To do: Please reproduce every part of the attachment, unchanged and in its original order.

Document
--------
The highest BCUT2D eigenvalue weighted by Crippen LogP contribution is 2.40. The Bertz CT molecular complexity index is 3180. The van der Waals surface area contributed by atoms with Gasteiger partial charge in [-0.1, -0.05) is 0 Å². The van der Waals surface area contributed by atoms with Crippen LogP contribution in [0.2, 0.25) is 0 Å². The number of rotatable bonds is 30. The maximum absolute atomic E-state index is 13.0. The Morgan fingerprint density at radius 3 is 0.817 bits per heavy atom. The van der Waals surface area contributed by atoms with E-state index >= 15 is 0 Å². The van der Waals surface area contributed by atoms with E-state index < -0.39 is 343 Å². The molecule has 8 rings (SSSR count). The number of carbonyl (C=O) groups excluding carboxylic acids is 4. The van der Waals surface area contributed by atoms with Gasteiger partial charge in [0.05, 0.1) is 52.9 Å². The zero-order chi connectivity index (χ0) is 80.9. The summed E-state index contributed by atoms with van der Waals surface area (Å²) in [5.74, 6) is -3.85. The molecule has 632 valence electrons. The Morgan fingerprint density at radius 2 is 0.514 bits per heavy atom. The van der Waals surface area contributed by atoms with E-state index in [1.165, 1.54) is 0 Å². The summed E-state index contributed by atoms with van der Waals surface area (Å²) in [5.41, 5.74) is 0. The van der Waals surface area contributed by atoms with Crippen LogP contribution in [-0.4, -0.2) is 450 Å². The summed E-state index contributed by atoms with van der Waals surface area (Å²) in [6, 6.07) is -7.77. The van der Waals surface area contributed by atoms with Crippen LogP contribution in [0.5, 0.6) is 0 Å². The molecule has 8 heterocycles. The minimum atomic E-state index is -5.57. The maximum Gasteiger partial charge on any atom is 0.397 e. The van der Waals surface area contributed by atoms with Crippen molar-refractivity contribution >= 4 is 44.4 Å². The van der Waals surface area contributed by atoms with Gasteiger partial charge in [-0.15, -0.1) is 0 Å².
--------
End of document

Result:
The highest BCUT2D eigenvalue weighted by Crippen LogP contribution is 2.40. The Bertz CT molecular complexity index is 3180. The van der Waals surface area contributed by atoms with Gasteiger partial charge in [-0.1, -0.05) is 0 Å². The van der Waals surface area contributed by atoms with Crippen LogP contribution in [0.2, 0.25) is 0 Å². The number of rotatable bonds is 30. The maximum absolute atomic E-state index is 13.0. The Morgan fingerprint density at radius 3 is 0.817 bits per heavy atom. The van der Waals surface area contributed by atoms with E-state index >= 15 is 0 Å². The van der Waals surface area contributed by atoms with E-state index < -0.39 is 343 Å². The molecule has 8 rings (SSSR count). The number of carbonyl (C=O) groups excluding carboxylic acids is 4. The van der Waals surface area contributed by atoms with Gasteiger partial charge in [0.05, 0.1) is 52.9 Å². The zero-order chi connectivity index (χ0) is 80.9. The summed E-state index contributed by atoms with van der Waals surface area (Å²) in [5.74, 6) is -3.85. The molecule has 632 valence electrons. The Morgan fingerprint density at radius 2 is 0.514 bits per heavy atom. The van der Waals surface area contributed by atoms with E-state index in [1.165, 1.54) is 0 Å². The summed E-state index contributed by atoms with van der Waals surface area (Å²) in [5.41, 5.74) is 0. The van der Waals surface area contributed by atoms with Crippen LogP contribution in [-0.4, -0.2) is 450 Å². The summed E-state index contributed by atoms with van der Waals surface area (Å²) in [6, 6.07) is -7.77. The van der Waals surface area contributed by atoms with Crippen LogP contribution in [0.5, 0.6) is 0 Å². The molecule has 8 heterocycles. The minimum atomic E-state index is -5.57. The maximum Gasteiger partial charge on any atom is 0.397 e. The van der Waals surface area contributed by atoms with Crippen molar-refractivity contribution >= 4 is 44.4 Å². The van der Waals surface area contributed by atoms with Gasteiger partial charge in [-0.15, -0.1) is 0 Å².